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Wednesday, July 24, 2024

Ruben G. Alabastro, 83, friend more than a news adversary

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“Ben had a dream: to write a novel. Where the main characters were Ricarte Apitong and Homobono Calderon”

MUCH has been said about Ben G. Alabastro, (1941-2024), the true-to-type friend more than a news agency competitor we had the courtesy to meet one morning in Binondo in 1969 through Reuters Manila bureau chief Mike Marabut.

The Manila office of Agence France-Presse, where he was next in command to bureau chief Teodoro Benigno, a former amateur boxier who shared our language, was at the 8th floor of the Trade and Commerce bldg. in whose 3rd floor Reuters Manila bureau was.

Forthwith, through endless cups of coffee in mid afternoon six days a week before we sent our stories at 6.15 pm via telex machines we knew we were better friends than competitors in a thankless calling.

COMPETITORS BUT FRIENDS. Ben Alabastro (left) of Agence France-Presse and the author (right) of Reuters in a news flash they covered together in the early 1970s. (Photo courtesy: Rachel Alabastro-Federez)

We had attentive ears to the authors and books he dittoed on afternoons of steaming cups of Hills Bros at the ironically named Cool Spot Cafe beside our nearly 115-feet high concrete building we immediately evacuated every time a temblor on the Rossi-Forel Scale of 9 shook the capital.

He would talk about the American literary innovator Henry Miller and the French writer, feminist, social theorist, and existential philosopher Simone de Beauvoir. No, we did not talk about Miller’s five wives.

We agreed Miller was infamous for breaking existing literary forms and developed a new a mixture of novel, autobiography, social criticism, philosophical reflection, surrealist free association and mysticism.

We remember his dream when he was off that zone of noctambulism, after consuming over 40 cups of coffee that day: to write a novel where Ricarte Apitong and Homobono Calderon were the major characters.

Ben’s attention must have been engaged by us at one point, while walking home along Escolta from Juan Luna to Quezon Boulevard for yet two more coffee cups at the Best Cafe from across the Quiapo church, he asked us, again, if we also read books.

Like thunderclap during the monsoon we said yes.

We still remember his sneering smile in the dusky shadows of the concrete buildings along Escolta when we nonchalantly replied books on “Poet and Peasant,” “Song of India” and “Czardas” when we were not playing our B-flat trombone.

OLD FRIENDS MEET. At the wake of Ben Alabastro on June 22 at the Loyola Memorial Chapels in Makati City, friends from old times reunite (from left) HBC of Reuters, Francisco Tatad, secretary of the Dept. of Public Information; Fernando del Mundo of UPI Manila; and Fenny Cantero-Tatad. (Photo courtesy: MR Cabie)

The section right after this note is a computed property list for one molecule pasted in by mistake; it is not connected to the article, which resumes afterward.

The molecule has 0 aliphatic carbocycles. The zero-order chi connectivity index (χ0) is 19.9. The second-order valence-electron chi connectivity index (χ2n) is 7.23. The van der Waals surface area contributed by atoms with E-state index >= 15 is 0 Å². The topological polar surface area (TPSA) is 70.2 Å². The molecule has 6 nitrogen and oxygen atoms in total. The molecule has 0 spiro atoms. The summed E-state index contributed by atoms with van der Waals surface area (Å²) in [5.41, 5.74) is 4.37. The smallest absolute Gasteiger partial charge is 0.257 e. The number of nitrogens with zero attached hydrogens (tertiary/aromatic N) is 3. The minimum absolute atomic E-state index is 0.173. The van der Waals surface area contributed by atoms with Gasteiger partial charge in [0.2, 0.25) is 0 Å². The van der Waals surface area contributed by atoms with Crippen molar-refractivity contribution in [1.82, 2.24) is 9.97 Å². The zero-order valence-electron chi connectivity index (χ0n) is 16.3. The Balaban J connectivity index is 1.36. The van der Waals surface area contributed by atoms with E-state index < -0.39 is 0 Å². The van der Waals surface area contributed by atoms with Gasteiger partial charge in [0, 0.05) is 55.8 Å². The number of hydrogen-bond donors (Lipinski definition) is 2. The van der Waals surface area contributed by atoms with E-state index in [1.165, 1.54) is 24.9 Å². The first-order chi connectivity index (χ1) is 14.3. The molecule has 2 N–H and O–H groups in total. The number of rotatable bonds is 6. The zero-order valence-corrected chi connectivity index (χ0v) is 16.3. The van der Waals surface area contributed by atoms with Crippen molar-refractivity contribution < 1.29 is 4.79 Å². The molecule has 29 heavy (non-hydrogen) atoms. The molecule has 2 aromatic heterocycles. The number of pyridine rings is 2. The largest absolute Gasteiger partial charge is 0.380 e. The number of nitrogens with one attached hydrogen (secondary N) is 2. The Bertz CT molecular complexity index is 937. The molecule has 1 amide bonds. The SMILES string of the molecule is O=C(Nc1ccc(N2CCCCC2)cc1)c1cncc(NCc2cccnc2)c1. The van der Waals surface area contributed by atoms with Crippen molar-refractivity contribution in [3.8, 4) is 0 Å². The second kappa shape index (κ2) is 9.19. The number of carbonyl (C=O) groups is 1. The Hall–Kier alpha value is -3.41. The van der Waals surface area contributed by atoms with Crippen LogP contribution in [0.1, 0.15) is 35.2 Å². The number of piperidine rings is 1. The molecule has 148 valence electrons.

That must have checked him from admitting he liked to accompany himself on the guitar while singing “Dream” in A flat major. But we knew he was biased for Matt Monro’s “Walk Away” while we preferred Elvis Presley’s “Don’t Be Cruel” or “Blue Suede Shoes.”

We reported for different time zones but we often sat beside each other – watching international games like baseball (he was a letterman), the first leg of the Asia Golf Circuit – the world basketball championship between Yugoslavia and the Soviet Union in 1978 and, three years earlier, news conferences in the prelude to the “Thrilla in Manila” between Joe Frazier and Muhammad Ali.

We also covered flyweight Erbito Salavarria, junior lightweight “Flash” Elorde, and light welterweight Pedro Adigue; or beauty pageants like the Miss Universe in Manila in 1974.

Or papal visits, and the Pasay court’s conviction of Bolivian painter Benjamin Mendoza who said in his defense he merely wanted to kill “surrealistically” visiting Pope Paul VI in November 1970.

When we interviewed American survivors of an engine explosion in one carrier which docked at the Subic facility of the US Seventh Fleet he indulgently transcribed the garbled English of the Americans caught by our shared tape recorder.

We raced against each other to the nearest available telephones, with UPI and AP competitors raising hell with telephones having no dial tones during the surrender in Manila of hijackers who lifted off in Mindanao.

In coverages outside Manila, including the surrender of Japanese straggler Hiroo Onoda on Lubang in Occidental Mindoro, Ben struck me as irredeemably honest – returning to his office the last few pesos he did not spend from his per diem.

We covered demonstrations in front of the US Embassy and ran like startled rats to different directions when molotov cocktails were lobbed by rallyists and truncheon-wielding police closed in.

In court martial proceedings at military camps we never felt left out despite the overwhelming numbers of competitors.

Off deadlines, Ben would invite us to his family’s Alabastro residence in San Andres for Christmas Eve or New Year’s Eve celebration or to his parents’ residence in Quezon City’s Heroes Hills for chocolait drinks.

We kept in touch with each other even when we were in Reuters regional office in Singapore.

Many have called Ben a top-grade journalist.

We remember him as a family friend.

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